At Laurelwood Arboretum, Sculptures Mingle Among Nature

The curated trail in Wayne boasts 15 sculptures, installed by thirty-foot cranes.

Sculptures at the Laurelwood Arboretum.
From left: Works by Woodcliff Lake artist Ulla Novina and Jersey City artist Robert Koch. Courtesy of WRK Media

About 2 1/2 years ago, a longtime client reached out to Scott Broadfoot about curating a sculpture trail at Laurelwood Arboretum in Wayne.

Broadfoot lives only 15 minutes away in Boonton, but was unfamiliar with the location. However, once he arrived at the arboretum, he “fell in love with the place.”

Since then, Broadfoot—owner and curator of the Boonton-based gallery Broadfoot & Broadfoot—has been working, despite setbacks due to the pandemic, to prepare for the sculpture trail’s grand opening festival, Sept. 18–19.

The trail will feature 15 sculptures by artists from all over the country. Thirty-foot cranes were used to install the pieces at Broadfoot’s direction throughout the arboretum. Three of the sculptures are by New Jersey–based artists: Sandalphon by Harry Gordon, of Lambertville; Oxidized Pod by Robert Koch, of Jersey City; and Morning Dialogue by Ulla Novina, of Woodcliff Lake.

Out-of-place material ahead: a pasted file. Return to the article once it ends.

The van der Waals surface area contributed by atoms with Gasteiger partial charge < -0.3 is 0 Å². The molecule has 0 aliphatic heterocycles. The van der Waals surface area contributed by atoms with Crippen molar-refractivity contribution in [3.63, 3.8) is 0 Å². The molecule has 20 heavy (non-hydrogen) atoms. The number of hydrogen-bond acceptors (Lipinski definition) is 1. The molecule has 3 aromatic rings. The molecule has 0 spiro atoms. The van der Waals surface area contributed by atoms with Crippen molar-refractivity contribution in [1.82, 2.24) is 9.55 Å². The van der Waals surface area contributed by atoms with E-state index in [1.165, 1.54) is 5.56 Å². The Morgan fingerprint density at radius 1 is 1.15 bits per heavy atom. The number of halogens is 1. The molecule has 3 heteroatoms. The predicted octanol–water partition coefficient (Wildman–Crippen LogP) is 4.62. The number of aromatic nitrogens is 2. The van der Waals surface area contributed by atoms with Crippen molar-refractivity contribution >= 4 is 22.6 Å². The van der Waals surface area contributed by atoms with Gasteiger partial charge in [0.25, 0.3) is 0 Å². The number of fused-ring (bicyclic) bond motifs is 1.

The 30-plus-acre property was donated to Wayne Township in 1996 by its owners, John and Dororthy Knippenberg, following John’s death. The couple was known for hybridizing rhododendrons, with more than 500 species at the arboretum. Since 2003, the nonprofit Friends of Laurelwood Arboretum has overseen the arboretum in collaboration with the township.

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All of the sculptures on the trail will be for sale at prices ranging from $7,000–$185,000; a portion of the proceeds will go toward the arboretum for future projects, says Friends president Linda Ransom.

Broadfoot says he intentionally placed each piece so that visitors could immerse themselves in the natural setting.

“My sight-specific curation is really, really important, because [the art] interacts with the environment—the specific color I want you to see or the specific tree, and, once again, they work hand-in-hand. The environment enhances the work, and the work, I’m hoping, enhances the environment.”

Educational programs and audio tours via scannable QR codes will be available on-site.

Gordon’s piece, Sandalphon, has already been installed, but the artist says he “always likes to think that the sculpture is not really finished until people view it, until people experience it.” And that is the exact intent of the sculpture trail.

How to visit: 725 Pine Lakes Drive West, Wayne. Open daily, 8 am–dusk. Free.

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